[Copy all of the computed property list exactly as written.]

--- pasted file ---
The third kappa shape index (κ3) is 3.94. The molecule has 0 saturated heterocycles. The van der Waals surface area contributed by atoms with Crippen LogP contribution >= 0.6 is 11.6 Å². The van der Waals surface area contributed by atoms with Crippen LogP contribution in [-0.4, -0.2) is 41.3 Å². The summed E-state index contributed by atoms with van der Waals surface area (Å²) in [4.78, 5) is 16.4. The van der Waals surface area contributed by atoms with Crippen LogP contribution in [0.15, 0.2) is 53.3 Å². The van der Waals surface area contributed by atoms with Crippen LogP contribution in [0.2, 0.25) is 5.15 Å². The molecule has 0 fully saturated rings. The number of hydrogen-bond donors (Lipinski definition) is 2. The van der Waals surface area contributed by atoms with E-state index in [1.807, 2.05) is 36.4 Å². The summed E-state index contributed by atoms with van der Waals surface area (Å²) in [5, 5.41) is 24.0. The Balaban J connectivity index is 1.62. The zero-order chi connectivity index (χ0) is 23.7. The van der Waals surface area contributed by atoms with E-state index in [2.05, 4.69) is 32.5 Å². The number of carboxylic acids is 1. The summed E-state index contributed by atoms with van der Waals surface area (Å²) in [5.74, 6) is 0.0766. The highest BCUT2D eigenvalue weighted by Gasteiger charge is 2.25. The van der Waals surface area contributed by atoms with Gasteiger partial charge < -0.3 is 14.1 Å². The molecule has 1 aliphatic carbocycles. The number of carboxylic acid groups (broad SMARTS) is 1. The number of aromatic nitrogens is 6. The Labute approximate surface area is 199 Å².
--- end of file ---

The third kappa shape index (κ3) is 3.94. The molecule has 0 saturated heterocycles. The van der Waals surface area contributed by atoms with Crippen LogP contribution >= 0.6 is 11.6 Å². The van der Waals surface area contributed by atoms with Crippen LogP contribution in [-0.4, -0.2) is 41.3 Å². The summed E-state index contributed by atoms with van der Waals surface area (Å²) in [4.78, 5) is 16.4. The van der Waals surface area contributed by atoms with Crippen LogP contribution in [0.15, 0.2) is 53.3 Å². The van der Waals surface area contributed by atoms with Crippen LogP contribution in [0.2, 0.25) is 5.15 Å². The molecule has 0 fully saturated rings. The number of hydrogen-bond donors (Lipinski definition) is 2. The van der Waals surface area contributed by atoms with E-state index in [1.807, 2.05) is 36.4 Å². The summed E-state index contributed by atoms with van der Waals surface area (Å²) in [5, 5.41) is 24.0. The Balaban J connectivity index is 1.62. The zero-order chi connectivity index (χ0) is 23.7. The van der Waals surface area contributed by atoms with E-state index in [2.05, 4.69) is 32.5 Å². The number of carboxylic acids is 1. The summed E-state index contributed by atoms with van der Waals surface area (Å²) in [5.74, 6) is 0.0766. The highest BCUT2D eigenvalue weighted by Gasteiger charge is 2.25. The van der Waals surface area contributed by atoms with Gasteiger partial charge < -0.3 is 14.1 Å². The molecule has 1 aliphatic carbocycles. The number of carboxylic acid groups (broad SMARTS) is 1. The number of aromatic nitrogens is 6. The Labute approximate surface area is 199 Å².